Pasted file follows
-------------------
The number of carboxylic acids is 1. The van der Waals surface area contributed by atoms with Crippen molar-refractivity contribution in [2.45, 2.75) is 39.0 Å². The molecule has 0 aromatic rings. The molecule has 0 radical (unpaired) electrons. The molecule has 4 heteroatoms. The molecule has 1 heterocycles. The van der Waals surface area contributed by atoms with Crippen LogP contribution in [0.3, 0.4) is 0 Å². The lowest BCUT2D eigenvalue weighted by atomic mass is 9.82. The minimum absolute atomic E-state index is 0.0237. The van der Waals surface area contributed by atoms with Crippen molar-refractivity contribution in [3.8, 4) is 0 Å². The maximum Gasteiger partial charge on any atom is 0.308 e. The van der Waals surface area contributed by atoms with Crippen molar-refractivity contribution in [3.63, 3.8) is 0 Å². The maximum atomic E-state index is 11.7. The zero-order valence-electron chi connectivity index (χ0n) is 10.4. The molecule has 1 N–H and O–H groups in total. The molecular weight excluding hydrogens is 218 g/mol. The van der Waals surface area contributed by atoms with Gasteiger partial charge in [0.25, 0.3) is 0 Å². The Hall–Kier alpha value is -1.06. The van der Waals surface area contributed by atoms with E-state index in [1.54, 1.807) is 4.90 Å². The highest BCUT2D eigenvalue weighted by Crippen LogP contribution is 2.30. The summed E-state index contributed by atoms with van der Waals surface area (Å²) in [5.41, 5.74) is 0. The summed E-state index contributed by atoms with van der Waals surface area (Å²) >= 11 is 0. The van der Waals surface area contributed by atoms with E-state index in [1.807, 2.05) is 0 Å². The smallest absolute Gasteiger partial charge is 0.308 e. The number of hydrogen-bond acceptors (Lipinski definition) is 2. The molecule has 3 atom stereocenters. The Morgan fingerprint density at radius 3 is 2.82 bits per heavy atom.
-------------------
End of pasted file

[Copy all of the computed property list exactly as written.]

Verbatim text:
The number of carboxylic acids is 1. The van der Waals surface area contributed by atoms with Crippen molar-refractivity contribution in [2.45, 2.75) is 39.0 Å². The molecule has 0 aromatic rings. The molecule has 0 radical (unpaired) electrons. The molecule has 4 heteroatoms. The molecule has 1 heterocycles. The van der Waals surface area contributed by atoms with Crippen LogP contribution in [0.3, 0.4) is 0 Å². The lowest BCUT2D eigenvalue weighted by atomic mass is 9.82. The minimum absolute atomic E-state index is 0.0237. The van der Waals surface area contributed by atoms with Crippen molar-refractivity contribution in [3.8, 4) is 0 Å². The maximum Gasteiger partial charge on any atom is 0.308 e. The van der Waals surface area contributed by atoms with Crippen molar-refractivity contribution in [3.63, 3.8) is 0 Å². The maximum atomic E-state index is 11.7. The zero-order valence-electron chi connectivity index (χ0n) is 10.4. The molecule has 1 N–H and O–H groups in total. The molecular weight excluding hydrogens is 218 g/mol. The van der Waals surface area contributed by atoms with Gasteiger partial charge in [0.25, 0.3) is 0 Å². The Hall–Kier alpha value is -1.06. The van der Waals surface area contributed by atoms with E-state index in [1.54, 1.807) is 4.90 Å². The highest BCUT2D eigenvalue weighted by Crippen LogP contribution is 2.30. The summed E-state index contributed by atoms with van der Waals surface area (Å²) in [5.41, 5.74) is 0. The summed E-state index contributed by atoms with van der Waals surface area (Å²) >= 11 is 0. The van der Waals surface area contributed by atoms with E-state index in [1.807, 2.05) is 0 Å². The smallest absolute Gasteiger partial charge is 0.308 e. The number of hydrogen-bond acceptors (Lipinski definition) is 2. The molecule has 3 atom stereocenters. The Morgan fingerprint density at radius 3 is 2.82 bits per heavy atom.